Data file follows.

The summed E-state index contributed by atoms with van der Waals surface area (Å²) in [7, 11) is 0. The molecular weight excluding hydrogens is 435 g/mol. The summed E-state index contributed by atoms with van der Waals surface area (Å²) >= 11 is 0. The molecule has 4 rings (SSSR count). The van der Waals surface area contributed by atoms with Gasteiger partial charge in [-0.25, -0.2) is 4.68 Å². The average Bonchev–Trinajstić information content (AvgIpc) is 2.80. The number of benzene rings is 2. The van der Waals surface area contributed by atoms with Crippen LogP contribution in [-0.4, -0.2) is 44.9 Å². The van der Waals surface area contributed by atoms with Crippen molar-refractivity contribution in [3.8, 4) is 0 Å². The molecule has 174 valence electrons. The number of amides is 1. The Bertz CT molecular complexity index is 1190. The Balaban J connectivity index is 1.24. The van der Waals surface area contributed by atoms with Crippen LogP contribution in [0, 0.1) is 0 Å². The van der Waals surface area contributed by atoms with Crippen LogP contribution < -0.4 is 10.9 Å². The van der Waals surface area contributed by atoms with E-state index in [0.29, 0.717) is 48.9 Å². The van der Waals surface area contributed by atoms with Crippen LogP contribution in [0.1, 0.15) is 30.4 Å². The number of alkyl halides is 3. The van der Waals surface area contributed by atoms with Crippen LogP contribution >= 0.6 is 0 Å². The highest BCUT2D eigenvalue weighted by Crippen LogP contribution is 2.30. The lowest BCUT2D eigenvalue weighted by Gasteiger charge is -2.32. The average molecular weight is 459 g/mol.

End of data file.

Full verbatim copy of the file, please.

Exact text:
The summed E-state index contributed by atoms with van der Waals surface area (Å²) in [7, 11) is 0. The molecular weight excluding hydrogens is 435 g/mol. The summed E-state index contributed by atoms with van der Waals surface area (Å²) >= 11 is 0. The molecule has 4 rings (SSSR count). The van der Waals surface area contributed by atoms with Gasteiger partial charge in [-0.25, -0.2) is 4.68 Å². The average Bonchev–Trinajstić information content (AvgIpc) is 2.80. The number of benzene rings is 2. The van der Waals surface area contributed by atoms with Crippen LogP contribution in [-0.4, -0.2) is 44.9 Å². The van der Waals surface area contributed by atoms with Crippen molar-refractivity contribution in [3.8, 4) is 0 Å². The molecule has 174 valence electrons. The number of amides is 1. The Bertz CT molecular complexity index is 1190. The Balaban J connectivity index is 1.24. The van der Waals surface area contributed by atoms with Crippen LogP contribution in [0, 0.1) is 0 Å². The van der Waals surface area contributed by atoms with Crippen LogP contribution < -0.4 is 10.9 Å². The van der Waals surface area contributed by atoms with E-state index in [0.29, 0.717) is 48.9 Å². The van der Waals surface area contributed by atoms with Crippen LogP contribution in [0.1, 0.15) is 30.4 Å². The number of alkyl halides is 3. The van der Waals surface area contributed by atoms with Crippen LogP contribution >= 0.6 is 0 Å². The highest BCUT2D eigenvalue weighted by Crippen LogP contribution is 2.30. The lowest BCUT2D eigenvalue weighted by Gasteiger charge is -2.32. The average molecular weight is 459 g/mol.